In Memoriam: Marwan Burgan (1955-2009)

By Najjab, Jamal | Washington Report on Middle East Affairs, May/June 2009 | Go to article overview

In Memoriam: Marwan Burgan (1955-2009)


Najjab, Jamal, Washington Report on Middle East Affairs


ON MARCH 5, Marwan Burgan returned to the Georgetown University Hospital Emergency Room in Washington, DC. Being admitted to hospitals had become somewhat of a routine for Marwan, following his diagnosis of pancreatic cancer two years ago. This trip was different, though.

Chemotherapy had taken its toll, causing his lungs to collapse. Soon he was lying in the ICU; friends were allowed to stand over him, one by one, for a very short time. We all hoped he'd have more time to accomplish his many goals. For most of his adult life, Marwan was on what one truly could call a crusade to ensure that Arab Americans take their rightful place and enjoy full participation in this country's political process, and that the Palestinian people finally realize justice.

The day before he died, he compared the excellent medical care he received in this country to the fate of Palestinians in the occupied territory suffering from cancer. "I'm sure if I lived in Gaza or the West Bank I'd be dead by now," he told the audience gathered at the Palestine Center in Washington, DC to listen to a video-streamed report from London about Palestinian health care published in The Lancet (see p. 57). Marwan took the opportunity to compliment Radia Daoussi and Brian Hennessey, the DC co-moderators of the Lancet press conference. "We never acknowledge people who work tirelessly, selflessly to get things done," he said. In a way, he was talking about himself.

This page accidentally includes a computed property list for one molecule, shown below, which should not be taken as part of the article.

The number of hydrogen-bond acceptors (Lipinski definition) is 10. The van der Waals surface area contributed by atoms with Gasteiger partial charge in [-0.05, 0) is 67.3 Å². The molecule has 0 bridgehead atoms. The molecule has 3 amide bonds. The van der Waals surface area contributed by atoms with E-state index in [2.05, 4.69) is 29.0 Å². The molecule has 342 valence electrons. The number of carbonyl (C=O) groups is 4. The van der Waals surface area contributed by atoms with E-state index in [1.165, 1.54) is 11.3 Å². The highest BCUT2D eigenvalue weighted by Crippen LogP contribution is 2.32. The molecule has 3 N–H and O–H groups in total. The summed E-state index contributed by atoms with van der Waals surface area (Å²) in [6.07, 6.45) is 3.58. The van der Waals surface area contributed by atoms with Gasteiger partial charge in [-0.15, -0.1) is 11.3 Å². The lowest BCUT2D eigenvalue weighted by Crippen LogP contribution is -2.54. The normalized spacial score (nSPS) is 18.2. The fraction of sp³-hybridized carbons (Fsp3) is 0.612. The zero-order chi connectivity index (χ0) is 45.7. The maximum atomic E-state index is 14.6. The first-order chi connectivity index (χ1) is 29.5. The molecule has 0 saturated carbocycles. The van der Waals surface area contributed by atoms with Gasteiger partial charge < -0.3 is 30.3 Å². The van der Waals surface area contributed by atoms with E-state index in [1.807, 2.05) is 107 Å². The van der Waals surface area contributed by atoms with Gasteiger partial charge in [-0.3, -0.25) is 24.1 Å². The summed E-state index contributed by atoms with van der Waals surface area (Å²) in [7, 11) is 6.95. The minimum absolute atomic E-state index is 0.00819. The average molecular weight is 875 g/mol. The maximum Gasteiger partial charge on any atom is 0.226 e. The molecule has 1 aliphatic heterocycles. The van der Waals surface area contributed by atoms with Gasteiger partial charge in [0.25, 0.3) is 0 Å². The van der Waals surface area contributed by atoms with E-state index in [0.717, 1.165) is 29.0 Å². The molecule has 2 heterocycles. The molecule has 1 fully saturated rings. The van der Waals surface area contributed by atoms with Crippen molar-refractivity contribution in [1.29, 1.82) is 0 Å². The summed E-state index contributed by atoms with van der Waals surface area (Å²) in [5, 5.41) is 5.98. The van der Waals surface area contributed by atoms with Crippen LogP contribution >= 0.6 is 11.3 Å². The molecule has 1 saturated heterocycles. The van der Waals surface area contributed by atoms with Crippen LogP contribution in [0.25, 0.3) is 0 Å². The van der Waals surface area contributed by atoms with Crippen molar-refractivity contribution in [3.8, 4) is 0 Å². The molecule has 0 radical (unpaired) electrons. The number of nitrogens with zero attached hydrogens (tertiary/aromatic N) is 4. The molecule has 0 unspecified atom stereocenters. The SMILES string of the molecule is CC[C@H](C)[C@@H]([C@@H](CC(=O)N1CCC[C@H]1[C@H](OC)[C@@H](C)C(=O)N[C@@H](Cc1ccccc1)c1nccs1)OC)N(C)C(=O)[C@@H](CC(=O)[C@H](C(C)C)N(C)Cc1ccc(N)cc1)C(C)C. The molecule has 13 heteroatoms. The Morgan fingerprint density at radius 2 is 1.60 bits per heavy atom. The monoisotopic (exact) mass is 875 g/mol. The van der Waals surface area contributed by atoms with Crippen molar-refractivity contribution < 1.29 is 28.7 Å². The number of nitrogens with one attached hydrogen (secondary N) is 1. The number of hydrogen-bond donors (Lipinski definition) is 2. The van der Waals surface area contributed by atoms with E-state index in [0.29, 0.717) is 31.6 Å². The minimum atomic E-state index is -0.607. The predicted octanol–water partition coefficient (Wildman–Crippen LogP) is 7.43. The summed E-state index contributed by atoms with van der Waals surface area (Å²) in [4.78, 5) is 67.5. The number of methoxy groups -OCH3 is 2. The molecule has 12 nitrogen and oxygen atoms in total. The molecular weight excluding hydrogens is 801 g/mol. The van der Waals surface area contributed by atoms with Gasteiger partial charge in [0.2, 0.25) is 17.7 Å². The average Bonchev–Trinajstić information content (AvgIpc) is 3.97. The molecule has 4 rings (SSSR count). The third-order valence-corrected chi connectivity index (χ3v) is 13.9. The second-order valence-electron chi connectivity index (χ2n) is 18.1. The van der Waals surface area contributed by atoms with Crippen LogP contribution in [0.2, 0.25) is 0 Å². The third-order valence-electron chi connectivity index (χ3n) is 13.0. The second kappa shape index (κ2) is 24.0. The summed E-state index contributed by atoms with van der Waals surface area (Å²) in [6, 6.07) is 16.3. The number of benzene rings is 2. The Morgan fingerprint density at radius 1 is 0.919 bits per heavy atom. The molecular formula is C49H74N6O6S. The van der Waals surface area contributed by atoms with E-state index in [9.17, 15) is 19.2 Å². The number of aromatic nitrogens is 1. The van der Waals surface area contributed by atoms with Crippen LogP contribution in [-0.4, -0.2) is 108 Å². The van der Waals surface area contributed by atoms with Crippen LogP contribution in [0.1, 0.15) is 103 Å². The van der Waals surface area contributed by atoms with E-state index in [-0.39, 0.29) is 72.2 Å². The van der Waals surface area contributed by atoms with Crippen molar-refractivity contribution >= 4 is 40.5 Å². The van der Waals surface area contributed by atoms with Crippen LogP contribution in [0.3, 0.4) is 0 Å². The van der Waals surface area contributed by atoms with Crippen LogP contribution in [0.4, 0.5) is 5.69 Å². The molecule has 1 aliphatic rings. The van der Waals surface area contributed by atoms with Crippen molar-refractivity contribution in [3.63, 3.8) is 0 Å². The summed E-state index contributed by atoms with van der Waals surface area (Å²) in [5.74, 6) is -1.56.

Marwan was born in Amman, Jordan in 1954 to a Christian family-his father was Jordanian, his mother Palestinian. He would tell anyone who would listen, especially when American Jews were in the crowd, that his mother was "spirited away" from her hometown of Nazareth to Amman in 1948-playing on the words Theodor Herzl wrote in his diary concerning the fate of the Palestinians. The stories his mother told of her Nakba experience would play a major role in shaping her oldest son.

When he arrived in America in the 1970s, he came as a Palestinian. In 1985, after earning his master's in sociology from American University,Marwan decided to try his hand at politics. He approached Rep. Mervyn M. Dymally (D-CA), whom he knew was sympathetic to the Palestinian cause and whose father was Muslim, for a job as an intern. Marwan first was hired as a foreign policy legislative assistant, then became Dymally's legislative director. By the time Dymally retired in 1993, as the ranking Democrat on the House Foreign Affairs Committee, Marwan was administrative assistant (chief of staff) in Dymally's Washington, DC office. While on the Hill, Marwan assisted in passing bills that dealt with important issues such as combating hate crimes and increasing assistance to the world's refugees. …

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